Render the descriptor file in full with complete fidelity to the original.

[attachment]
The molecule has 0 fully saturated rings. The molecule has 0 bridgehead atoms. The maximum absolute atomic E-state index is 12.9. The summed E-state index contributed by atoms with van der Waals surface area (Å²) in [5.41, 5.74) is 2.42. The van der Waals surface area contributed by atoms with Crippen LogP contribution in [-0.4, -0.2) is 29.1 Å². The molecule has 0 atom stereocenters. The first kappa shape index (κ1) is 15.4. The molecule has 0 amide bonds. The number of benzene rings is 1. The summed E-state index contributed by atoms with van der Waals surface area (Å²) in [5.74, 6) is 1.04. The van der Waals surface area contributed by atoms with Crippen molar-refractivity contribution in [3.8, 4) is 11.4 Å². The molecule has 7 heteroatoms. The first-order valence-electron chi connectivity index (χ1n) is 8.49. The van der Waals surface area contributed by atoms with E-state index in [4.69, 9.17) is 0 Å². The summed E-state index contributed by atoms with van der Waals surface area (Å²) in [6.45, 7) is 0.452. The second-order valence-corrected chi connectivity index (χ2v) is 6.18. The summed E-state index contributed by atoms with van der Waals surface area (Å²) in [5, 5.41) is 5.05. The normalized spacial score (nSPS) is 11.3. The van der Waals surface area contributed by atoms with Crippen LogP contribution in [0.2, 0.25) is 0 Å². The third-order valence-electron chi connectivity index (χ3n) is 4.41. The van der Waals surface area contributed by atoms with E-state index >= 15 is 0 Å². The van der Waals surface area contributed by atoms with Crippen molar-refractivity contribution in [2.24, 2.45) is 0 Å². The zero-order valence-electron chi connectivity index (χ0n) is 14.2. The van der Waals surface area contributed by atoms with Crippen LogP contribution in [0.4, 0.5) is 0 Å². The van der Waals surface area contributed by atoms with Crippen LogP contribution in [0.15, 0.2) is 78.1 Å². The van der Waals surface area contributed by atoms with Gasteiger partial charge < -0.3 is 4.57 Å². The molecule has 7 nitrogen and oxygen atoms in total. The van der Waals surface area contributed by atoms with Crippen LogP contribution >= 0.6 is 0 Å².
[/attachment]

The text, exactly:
The molecule has 0 fully saturated rings. The molecule has 0 bridgehead atoms. The maximum absolute atomic E-state index is 12.9. The summed E-state index contributed by atoms with van der Waals surface area (Å²) in [5.41, 5.74) is 2.42. The van der Waals surface area contributed by atoms with Crippen LogP contribution in [-0.4, -0.2) is 29.1 Å². The molecule has 0 atom stereocenters. The first kappa shape index (κ1) is 15.4. The molecule has 0 amide bonds. The number of benzene rings is 1. The summed E-state index contributed by atoms with van der Waals surface area (Å²) in [5.74, 6) is 1.04. The van der Waals surface area contributed by atoms with Crippen molar-refractivity contribution in [3.8, 4) is 11.4 Å². The molecule has 7 heteroatoms. The first-order valence-electron chi connectivity index (χ1n) is 8.49. The van der Waals surface area contributed by atoms with E-state index in [4.69, 9.17) is 0 Å². The summed E-state index contributed by atoms with van der Waals surface area (Å²) in [6.45, 7) is 0.452. The second-order valence-corrected chi connectivity index (χ2v) is 6.18. The summed E-state index contributed by atoms with van der Waals surface area (Å²) in [5, 5.41) is 5.05. The normalized spacial score (nSPS) is 11.3. The van der Waals surface area contributed by atoms with Crippen LogP contribution in [0.2, 0.25) is 0 Å². The third-order valence-electron chi connectivity index (χ3n) is 4.41. The van der Waals surface area contributed by atoms with E-state index >= 15 is 0 Å². The van der Waals surface area contributed by atoms with Crippen molar-refractivity contribution in [2.24, 2.45) is 0 Å². The zero-order valence-electron chi connectivity index (χ0n) is 14.2. The van der Waals surface area contributed by atoms with Crippen LogP contribution in [0.4, 0.5) is 0 Å². The van der Waals surface area contributed by atoms with Crippen LogP contribution in [0.15, 0.2) is 78.1 Å². The van der Waals surface area contributed by atoms with Gasteiger partial charge < -0.3 is 4.57 Å². The molecule has 7 nitrogen and oxygen atoms in total. The van der Waals surface area contributed by atoms with Crippen LogP contribution >= 0.6 is 0 Å².